• 5 Oct. In southeastern Ontario, U.S. forces led by Gen. William Henry Harrison defeat a British army under Gen. Henry Proctor. Shawnee chief Tecumseh is slain, and U.S. forces burn Fairfield, an Indian mission village. This victory secures the Old Northwest territories for the United States.


  • 9 Mar. Great Britain, Russia, Prussia, and Austria sign the Quadruple Alliance against France.
  • 29 Mar. Militia forces under Andrew Jackson defeat the Creeks at Horseshoe Bend on the Tallapoosa River. The Creeks cede two-thirds of their land to the United States, which will form the present-day state of Alabama.
  • 30 May The First Treaty of Paris, signed by France, Britain, Austria, Prussia, and Russia, establishes a preliminary peace in Europe.
  • 4 June Louis XVII, in exile since 1795, is restored to the French throne.
  • 24-25 Aug. British troops burn Washington, D.C. in retaliation for the American sacking of York (present-day Toronto), Canada, in 1813.
  • 24 Dec. The Treaty of Ghent ends the War of 1812 between the United States and Great Britain; territories are returned to their prewar status.
  • 25 Dec. Australian Anglican missionary Samuel Marsden is the first to preach the Christian gospel to the Maoris in New Zealand.


  • African American sailor and businessman Paul Cuffe tries to establish a colony of freed American slaves in Africa, near Sierra Leone.
  • Because of increasing repression in Spain, Italy, and especially Germany, European Jews lose gains made during the Napoleonic era.
  • 8 Jan. American troops led by Andrew Jackson defeat a British army at the Battle of New Orleans two weeks after Great Britain and the United States sign the Treaty of Ghent, ending the war.
  • 27 Feb. Napoleon Bonaparte escapes from exile on the Mediterranean island of Elba.
  • 20 Mar. Louis XVIII flees Paris, and the Hundred Days begins as Napoleon assumes control of France.
  • 18 June The British and the Prussians defeat Napoleon at the Battle of Waterloo in Belgium.
  • 22 June Napoleon abdicates, and Louis XVIII is returned to the throne. Napoleon is exiled to St. Helena, a British island in the South Atlantic, and dies there on 5 May 1821.
  • 20 Nov. The Treaty of Paris allows the military occupation of France by allied troops.


  • British poet Samuel Taylor Coleridge publishes Kubla Khan.
  • After the death of Senzangakoma, chief of the Zulu people scattered along the Tugelo River, another chief, Shaka, begins to gain control.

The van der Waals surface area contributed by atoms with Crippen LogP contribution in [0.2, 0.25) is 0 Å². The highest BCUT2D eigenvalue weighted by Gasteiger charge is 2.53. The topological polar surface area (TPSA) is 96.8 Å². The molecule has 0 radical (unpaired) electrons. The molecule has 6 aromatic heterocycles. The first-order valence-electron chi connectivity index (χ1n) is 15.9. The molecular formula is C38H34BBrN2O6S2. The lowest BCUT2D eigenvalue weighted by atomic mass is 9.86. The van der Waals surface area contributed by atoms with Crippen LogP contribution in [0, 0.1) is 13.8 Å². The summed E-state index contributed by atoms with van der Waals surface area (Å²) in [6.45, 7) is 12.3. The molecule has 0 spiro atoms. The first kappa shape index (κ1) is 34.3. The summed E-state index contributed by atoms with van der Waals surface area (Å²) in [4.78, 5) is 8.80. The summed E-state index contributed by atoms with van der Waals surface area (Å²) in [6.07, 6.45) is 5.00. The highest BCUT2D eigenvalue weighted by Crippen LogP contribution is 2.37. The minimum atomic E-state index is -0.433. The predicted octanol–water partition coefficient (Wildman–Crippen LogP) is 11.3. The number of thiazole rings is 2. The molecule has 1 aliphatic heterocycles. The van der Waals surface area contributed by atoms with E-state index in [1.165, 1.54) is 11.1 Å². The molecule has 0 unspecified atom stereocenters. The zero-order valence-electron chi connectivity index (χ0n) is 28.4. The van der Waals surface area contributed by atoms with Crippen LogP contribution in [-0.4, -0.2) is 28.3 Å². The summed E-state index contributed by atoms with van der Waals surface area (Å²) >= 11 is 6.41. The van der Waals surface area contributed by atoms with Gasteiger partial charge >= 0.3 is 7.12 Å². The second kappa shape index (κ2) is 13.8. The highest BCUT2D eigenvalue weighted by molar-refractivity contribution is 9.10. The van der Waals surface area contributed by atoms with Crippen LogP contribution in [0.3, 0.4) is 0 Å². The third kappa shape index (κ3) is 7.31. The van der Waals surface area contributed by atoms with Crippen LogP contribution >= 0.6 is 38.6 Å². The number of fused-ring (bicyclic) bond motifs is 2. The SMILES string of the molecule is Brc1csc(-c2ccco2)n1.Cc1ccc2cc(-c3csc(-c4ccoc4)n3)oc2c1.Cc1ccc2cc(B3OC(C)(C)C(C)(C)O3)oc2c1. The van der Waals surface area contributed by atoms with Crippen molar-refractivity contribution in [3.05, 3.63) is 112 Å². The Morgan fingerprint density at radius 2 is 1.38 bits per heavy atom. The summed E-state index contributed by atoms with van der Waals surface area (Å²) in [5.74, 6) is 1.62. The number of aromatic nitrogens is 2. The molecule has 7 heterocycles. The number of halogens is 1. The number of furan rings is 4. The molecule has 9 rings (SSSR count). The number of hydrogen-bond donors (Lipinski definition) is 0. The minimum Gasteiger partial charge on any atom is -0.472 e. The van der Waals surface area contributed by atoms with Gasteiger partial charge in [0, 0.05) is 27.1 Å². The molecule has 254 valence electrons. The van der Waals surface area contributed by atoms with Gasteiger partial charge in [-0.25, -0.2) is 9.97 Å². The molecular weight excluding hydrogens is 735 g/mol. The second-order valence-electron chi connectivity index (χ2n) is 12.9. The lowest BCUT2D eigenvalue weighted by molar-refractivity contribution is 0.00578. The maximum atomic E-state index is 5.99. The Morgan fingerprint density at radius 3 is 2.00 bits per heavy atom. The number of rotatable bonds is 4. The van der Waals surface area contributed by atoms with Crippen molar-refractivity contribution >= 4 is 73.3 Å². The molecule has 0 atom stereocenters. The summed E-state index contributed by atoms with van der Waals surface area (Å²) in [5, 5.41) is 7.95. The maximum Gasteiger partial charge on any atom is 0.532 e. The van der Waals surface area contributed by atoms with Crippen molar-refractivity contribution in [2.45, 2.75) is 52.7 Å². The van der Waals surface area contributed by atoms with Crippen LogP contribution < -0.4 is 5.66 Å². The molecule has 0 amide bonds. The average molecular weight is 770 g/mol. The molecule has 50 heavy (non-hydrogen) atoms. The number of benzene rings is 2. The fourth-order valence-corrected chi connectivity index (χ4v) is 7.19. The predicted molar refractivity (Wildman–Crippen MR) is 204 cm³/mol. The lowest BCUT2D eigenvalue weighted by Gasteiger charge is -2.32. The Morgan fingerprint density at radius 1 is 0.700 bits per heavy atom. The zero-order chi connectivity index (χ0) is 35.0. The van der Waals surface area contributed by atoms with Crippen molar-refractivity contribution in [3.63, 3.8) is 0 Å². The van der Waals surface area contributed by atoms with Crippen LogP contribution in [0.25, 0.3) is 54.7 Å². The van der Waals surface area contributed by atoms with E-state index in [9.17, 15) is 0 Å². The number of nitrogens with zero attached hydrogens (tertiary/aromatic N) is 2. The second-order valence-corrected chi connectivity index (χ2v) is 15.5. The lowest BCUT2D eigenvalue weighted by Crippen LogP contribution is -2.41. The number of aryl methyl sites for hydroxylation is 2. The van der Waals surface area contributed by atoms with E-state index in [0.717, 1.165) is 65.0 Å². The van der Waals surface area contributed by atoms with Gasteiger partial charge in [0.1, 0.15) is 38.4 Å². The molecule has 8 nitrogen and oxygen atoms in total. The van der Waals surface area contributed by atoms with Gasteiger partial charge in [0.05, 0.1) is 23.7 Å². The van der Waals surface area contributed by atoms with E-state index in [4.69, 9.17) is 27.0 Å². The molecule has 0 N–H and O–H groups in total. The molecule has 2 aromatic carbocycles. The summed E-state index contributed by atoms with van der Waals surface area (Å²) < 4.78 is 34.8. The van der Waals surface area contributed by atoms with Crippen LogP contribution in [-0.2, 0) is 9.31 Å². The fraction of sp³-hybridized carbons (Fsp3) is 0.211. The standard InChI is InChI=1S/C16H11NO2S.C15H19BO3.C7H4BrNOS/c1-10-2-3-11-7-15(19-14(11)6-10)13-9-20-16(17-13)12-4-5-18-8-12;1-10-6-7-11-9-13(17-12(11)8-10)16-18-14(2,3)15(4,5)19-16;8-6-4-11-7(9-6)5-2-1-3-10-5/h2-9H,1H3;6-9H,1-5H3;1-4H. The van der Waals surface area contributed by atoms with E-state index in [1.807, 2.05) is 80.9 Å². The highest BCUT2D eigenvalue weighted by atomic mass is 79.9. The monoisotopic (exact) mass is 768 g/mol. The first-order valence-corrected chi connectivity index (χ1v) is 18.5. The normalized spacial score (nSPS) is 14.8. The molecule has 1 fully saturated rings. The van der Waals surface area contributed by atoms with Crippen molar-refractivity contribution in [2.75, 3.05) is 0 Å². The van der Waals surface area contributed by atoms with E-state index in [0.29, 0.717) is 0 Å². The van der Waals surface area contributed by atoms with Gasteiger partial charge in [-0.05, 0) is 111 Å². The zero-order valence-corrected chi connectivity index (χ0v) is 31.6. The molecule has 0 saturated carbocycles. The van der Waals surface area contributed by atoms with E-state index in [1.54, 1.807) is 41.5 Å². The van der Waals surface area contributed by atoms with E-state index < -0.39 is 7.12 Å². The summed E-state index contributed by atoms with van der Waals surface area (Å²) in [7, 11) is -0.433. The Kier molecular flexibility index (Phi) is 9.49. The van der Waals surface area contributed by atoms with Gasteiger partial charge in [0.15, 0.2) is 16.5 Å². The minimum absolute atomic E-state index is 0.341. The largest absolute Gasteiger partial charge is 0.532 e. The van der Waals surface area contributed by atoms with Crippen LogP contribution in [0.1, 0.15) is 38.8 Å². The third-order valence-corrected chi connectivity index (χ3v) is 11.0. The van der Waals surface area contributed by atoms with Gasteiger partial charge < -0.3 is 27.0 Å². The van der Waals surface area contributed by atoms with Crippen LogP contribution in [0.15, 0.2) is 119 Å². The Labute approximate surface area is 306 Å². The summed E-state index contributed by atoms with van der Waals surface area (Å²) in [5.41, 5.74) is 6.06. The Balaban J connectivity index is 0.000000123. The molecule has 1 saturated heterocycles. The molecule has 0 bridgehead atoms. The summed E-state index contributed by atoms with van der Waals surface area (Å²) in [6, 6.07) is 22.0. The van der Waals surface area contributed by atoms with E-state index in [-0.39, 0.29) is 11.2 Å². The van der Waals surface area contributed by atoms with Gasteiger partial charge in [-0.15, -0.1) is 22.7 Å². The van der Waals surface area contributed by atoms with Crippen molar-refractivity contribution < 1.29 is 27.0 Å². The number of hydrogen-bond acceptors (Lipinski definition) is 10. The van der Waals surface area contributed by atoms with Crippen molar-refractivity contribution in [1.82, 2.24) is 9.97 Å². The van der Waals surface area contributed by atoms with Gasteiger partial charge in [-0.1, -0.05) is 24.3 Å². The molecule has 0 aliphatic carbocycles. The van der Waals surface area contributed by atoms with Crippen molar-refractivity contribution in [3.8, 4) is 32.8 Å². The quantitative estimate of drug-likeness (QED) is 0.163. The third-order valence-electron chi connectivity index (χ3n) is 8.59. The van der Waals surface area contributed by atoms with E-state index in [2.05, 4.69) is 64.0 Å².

• Because of a volcanic explosion in the East Indies a year earlier, the resulting dust left in the atmosphere causes much of the world to experience a cold summer.
  • 16 Jan. Brazil declares itself an empire, led by the prince regent of Portugal.
  • 5 May Carl August of Saxe-Weimar declares the first German state constitution.
  • 9 July Argentina (the United Provinces of La Plata) declares independence.
  • July Andrew Jackson initiates the Seminole War after he sends troops to Florida to destroy Negro Fort, a refuge for Indians and escaped slaves.


  • Swami Bhikkanaji Maharaja and his followers in India split from the Sthanakavasis and form the Jain sect of Terapathis.
  • Georg Wilhelm Friedrich Hegel publishes the Encyclopedia of Philosophy.
  • Elizabeth Fry, a Quaker woman in England, founds the Society for the Reformation of Prison Discipline. Her goals are to reform the notorious London penitentiary known as Newgate and to draw attention to the plight of female prisoners everywhere.
  • 28 Apr. The United States and Great Britain sign the Rush-Bagot Treaty, which limits the warships on the Great Lakes to four for each nation.
  • 14 July French writer Madame de Stael dies; her salon was of international importance to politics and culture.


  • Shaka establishes the Zulu Empire.
  • British novelist Mary Wollstonecraft Shelley publishes Frankenstein.
  • 6 Jan. Through the Treaty of Mundoseer the British gain control of the dominion of the Hoplkar of Indore and the Rajputana states in India.
  • 12 Feb. Dictator Bernardo OHiggins proclaims the Republic of Chile independent from Spain. In April the Spanish make their last unsuccessful attempt to reclaim Chile at the Battle of Maipo.
  • 20 Oct. The Canadian-U.S. boundary is extended westward along the 49th parallel from the Lake of the Woods (present-day boundary of Manitoba, Ontario, and Minnesota) to the Rocky Mountains.
  • 21 Nov. At the Congress of Aix-la-Chapelle, France joins the four Great Powers in the Quintuple Alliance, and allied troops leave France.
  • 20 Nov. Simon Bolivar declares independence for Venezuela.


  • The Savannah completes the first steamship journey across the Atlantic in twenty-six days.
  • Sikh leader Ranjit Singh conquers Kashmir.
  • After the long delay caused by the Napoleonic Wars, the Spanish national art gallery, the Prado Museum, opens in Madrid.
  • 6 Feb. Sir Stamford Raffles of the British East India Company founds Singapore.
  • 22 Feb. According to the terms of the Transcontinental Treaty between Spain and the United States, Spain rescinds land claims east of the Mississippi River and gains Texas. Spain does not ratify the treaty until 1820.